Now, as CBS News Correspondent Bill Whitaker reports, a flurry of individual lawsuits and four class-action suits claim fuel tank design problems make the Crown Victoria especially prone to burn in high-speed, rear end crashes.
Last month, the fourth patrol car fire in Arizona in three years took the life of officer Robert Nielsen.
Phoenix officer Jason Schechterle might have walked away from his 100-mph rear-end collision with just two cracked ribs, but for the resulting fire, which left him with scarring from 4th degree burns.
"Twelve officers are dead," says Schechterle. "I look the way I do. They know that they have a problem.
"All of us would have walked away except for the fires."
When asked if he considered the design of the Crown Victoria dangerous, Jake Jacobson, the president of the Phoenix Law Enforcement Association, said "absolutely."
Crown Victorias make up 85 percent of the nation's police fleet. The bulked up version - the Police Interceptor, like the civilian Crown Vic - is a slightly modified, decades-old design.
Its fuel tank is located behind the rear axle, Jacobson says. That's where critics say it's more apt to be crushed or punctured in rear end accidents.
"So the whole thing is crushed all the way to the rear windshield," says Glenn McGovern, attorney for a state trooper who died in a Louisiana crash. "And you've got an inferno.
"It's not an interceptor, it's an incinerator."
The one thing both sides agree on is that police work is dangerous, routinely exposing officers, stopped on busy highways, to auto accidents.
But plaintiffs claim Ford aggressively markets the car to police, knowing the nature of their work, yet failing to warn of fire risk if rear-ended at highway speeds.
Ford wouldn't speak on camera, but did provide CBS with a written statement.
"The Crown Victoria Police Interceptor is a safe and effective vehicle for police work," the statement says. "We currently are unaware of technologies that can prevent fires in any vehicle at the impact speeds ranging from 70 mph to over 100 mph that have occurred in the Arizona incidents."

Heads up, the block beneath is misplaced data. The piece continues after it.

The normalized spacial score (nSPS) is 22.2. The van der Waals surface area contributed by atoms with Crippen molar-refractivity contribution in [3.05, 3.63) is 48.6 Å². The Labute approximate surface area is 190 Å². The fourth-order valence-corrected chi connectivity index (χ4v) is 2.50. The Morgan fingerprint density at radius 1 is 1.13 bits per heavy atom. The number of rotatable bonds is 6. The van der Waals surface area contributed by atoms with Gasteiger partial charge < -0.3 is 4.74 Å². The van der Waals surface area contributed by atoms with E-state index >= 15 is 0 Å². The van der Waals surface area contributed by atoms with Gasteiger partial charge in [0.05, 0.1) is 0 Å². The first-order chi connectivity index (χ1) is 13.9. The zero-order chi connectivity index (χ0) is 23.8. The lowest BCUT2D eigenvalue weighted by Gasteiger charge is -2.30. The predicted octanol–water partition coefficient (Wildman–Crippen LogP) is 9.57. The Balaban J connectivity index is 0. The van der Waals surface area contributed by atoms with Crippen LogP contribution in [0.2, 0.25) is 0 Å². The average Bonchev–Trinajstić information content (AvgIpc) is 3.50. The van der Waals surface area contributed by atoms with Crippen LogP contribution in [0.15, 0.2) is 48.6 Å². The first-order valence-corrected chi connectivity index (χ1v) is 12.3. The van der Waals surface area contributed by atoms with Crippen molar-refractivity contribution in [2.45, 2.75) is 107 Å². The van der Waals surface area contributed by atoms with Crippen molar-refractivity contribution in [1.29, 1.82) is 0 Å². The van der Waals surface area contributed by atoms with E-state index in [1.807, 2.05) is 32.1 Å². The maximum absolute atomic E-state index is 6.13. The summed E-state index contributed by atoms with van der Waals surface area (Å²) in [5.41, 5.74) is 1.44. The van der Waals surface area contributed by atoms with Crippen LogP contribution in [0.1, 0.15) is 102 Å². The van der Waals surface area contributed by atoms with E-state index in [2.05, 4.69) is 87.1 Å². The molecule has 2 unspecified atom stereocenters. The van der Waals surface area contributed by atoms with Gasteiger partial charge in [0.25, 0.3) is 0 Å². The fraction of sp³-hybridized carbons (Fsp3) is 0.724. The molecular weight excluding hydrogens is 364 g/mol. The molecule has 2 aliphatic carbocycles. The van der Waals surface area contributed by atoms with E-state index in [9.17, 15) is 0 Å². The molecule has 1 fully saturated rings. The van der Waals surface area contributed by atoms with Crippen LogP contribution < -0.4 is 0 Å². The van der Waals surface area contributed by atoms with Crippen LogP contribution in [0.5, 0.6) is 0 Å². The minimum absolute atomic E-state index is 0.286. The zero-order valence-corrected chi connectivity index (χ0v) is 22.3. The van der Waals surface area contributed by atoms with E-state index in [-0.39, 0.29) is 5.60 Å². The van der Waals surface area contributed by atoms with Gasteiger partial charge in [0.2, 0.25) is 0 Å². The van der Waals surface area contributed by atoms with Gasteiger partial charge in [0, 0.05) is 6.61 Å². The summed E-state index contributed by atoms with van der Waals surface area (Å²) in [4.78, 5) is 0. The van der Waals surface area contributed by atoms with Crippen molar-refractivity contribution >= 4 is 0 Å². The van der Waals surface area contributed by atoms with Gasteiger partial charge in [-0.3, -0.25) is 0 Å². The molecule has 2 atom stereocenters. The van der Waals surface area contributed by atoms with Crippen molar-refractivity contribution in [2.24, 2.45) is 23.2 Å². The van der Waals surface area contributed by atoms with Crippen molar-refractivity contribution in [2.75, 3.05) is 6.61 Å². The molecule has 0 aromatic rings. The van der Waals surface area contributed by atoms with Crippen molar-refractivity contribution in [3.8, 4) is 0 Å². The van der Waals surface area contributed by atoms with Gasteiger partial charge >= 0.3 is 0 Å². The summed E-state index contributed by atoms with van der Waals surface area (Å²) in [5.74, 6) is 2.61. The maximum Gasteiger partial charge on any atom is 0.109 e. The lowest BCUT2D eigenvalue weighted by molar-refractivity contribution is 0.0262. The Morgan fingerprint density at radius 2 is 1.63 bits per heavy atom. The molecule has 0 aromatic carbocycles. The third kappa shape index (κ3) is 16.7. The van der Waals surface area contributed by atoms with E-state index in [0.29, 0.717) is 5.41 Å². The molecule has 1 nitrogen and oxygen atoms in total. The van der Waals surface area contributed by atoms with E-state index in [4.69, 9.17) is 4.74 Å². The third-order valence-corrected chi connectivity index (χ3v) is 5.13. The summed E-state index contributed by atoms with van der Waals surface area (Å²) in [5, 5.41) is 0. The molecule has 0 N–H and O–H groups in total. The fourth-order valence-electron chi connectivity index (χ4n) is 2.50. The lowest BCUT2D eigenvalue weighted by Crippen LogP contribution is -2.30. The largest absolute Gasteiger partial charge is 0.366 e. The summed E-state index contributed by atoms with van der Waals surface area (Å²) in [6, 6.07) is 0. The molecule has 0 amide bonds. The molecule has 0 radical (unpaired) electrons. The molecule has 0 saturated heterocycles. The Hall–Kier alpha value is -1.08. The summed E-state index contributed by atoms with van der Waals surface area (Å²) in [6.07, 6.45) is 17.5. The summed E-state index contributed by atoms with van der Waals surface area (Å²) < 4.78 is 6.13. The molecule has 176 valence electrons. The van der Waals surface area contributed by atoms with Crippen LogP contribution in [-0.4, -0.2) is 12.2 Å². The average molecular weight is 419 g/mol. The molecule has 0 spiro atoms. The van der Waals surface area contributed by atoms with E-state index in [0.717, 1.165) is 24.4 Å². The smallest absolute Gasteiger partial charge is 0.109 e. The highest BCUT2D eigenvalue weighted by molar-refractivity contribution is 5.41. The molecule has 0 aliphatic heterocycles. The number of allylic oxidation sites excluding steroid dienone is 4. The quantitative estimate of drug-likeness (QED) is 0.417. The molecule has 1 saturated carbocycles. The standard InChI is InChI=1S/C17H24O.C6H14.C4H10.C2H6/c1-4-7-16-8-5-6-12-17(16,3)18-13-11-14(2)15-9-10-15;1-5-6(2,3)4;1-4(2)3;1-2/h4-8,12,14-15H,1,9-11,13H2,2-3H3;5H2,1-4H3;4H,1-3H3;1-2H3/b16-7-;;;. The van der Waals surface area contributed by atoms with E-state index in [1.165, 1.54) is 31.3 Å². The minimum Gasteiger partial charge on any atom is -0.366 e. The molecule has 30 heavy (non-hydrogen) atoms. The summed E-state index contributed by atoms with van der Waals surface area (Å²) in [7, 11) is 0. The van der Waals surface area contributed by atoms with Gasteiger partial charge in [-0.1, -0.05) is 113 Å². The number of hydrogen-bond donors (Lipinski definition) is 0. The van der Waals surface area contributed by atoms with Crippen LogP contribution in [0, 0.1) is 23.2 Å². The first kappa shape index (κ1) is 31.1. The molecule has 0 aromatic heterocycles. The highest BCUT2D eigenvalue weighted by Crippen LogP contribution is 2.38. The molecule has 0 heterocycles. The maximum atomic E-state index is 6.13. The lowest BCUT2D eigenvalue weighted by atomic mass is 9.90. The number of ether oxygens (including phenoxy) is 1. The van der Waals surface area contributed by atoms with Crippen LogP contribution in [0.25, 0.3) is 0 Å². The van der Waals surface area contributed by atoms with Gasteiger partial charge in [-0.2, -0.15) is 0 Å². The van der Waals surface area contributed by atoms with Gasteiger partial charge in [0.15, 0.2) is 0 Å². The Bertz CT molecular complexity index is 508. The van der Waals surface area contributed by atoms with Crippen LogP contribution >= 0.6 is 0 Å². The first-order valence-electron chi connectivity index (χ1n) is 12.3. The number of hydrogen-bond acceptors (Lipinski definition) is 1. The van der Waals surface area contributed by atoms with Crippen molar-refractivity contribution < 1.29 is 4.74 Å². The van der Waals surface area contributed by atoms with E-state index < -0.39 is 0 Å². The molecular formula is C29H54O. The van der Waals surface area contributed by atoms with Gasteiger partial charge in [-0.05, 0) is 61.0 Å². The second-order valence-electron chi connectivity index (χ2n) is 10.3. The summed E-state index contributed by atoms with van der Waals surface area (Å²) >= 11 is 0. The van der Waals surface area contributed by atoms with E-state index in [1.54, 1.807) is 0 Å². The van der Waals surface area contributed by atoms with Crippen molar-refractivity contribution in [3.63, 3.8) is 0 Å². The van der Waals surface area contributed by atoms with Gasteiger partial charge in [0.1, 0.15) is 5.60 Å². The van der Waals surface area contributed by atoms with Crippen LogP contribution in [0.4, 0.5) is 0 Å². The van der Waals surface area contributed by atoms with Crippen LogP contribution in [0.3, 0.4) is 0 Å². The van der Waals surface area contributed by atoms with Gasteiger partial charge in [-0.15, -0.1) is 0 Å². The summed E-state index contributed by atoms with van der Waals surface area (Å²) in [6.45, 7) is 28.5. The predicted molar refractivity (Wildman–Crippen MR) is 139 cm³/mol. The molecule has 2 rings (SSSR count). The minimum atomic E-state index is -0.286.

Ford further claims the Crown Victoria passes federal 30-mph speed tests and Ford's more stringent 50-mph tests, but refuses to substantiate the latter claim with documents or video.
After initially resisting, Ford did hand over one tape - a re-enactment of a 1998 crash. In a 71-mph re-enactment, there was no fire, yet in the actual 66-mph accident Tucson officer Juan Cruz burned to death as his partner watched.
Though incidents are rare, the Crown Victoria is more likely to catch fire when hit from behind than any other car, according to federal statistics. In a recent taped deposition obtained by CBS News, Ford's chief design analyst Brian Geraghty was asked about those numbers.
In the deposition, Geraghty is asked, "if you look at the rate of fatalities in rear end collisions, the Crown Victoria is among the worst, isn't that true?"
Geraghty replies, "the data would show that, yes."
But later in the deposition Geraghty insists those numbers aren't valid and Ford maintains there is "no statistically significant difference in the fire rates between the Crown Victoria and other cars."
Cold comfort for Crown Victoria owners, say consumer advocates.
Clarence Ditlow, of the Center for Automotive Safety, says Ford needs to recall the Crown Victoria.
"Since 1999, the number of fire deaths has steadily increased, and we've reached a situation where we need a recall," Ditlow says.
Arizona is pushing Ford to make the car safer. Florida and Arizona refuse to buy any more until the problem is fixed. As for Jason Schechterle, he worries.
"As we sit here right now, there's probably at least 1,000 Crown Victorias sitting at traffic lights around this country with officers just doing their job."
Wondering about the fire next time.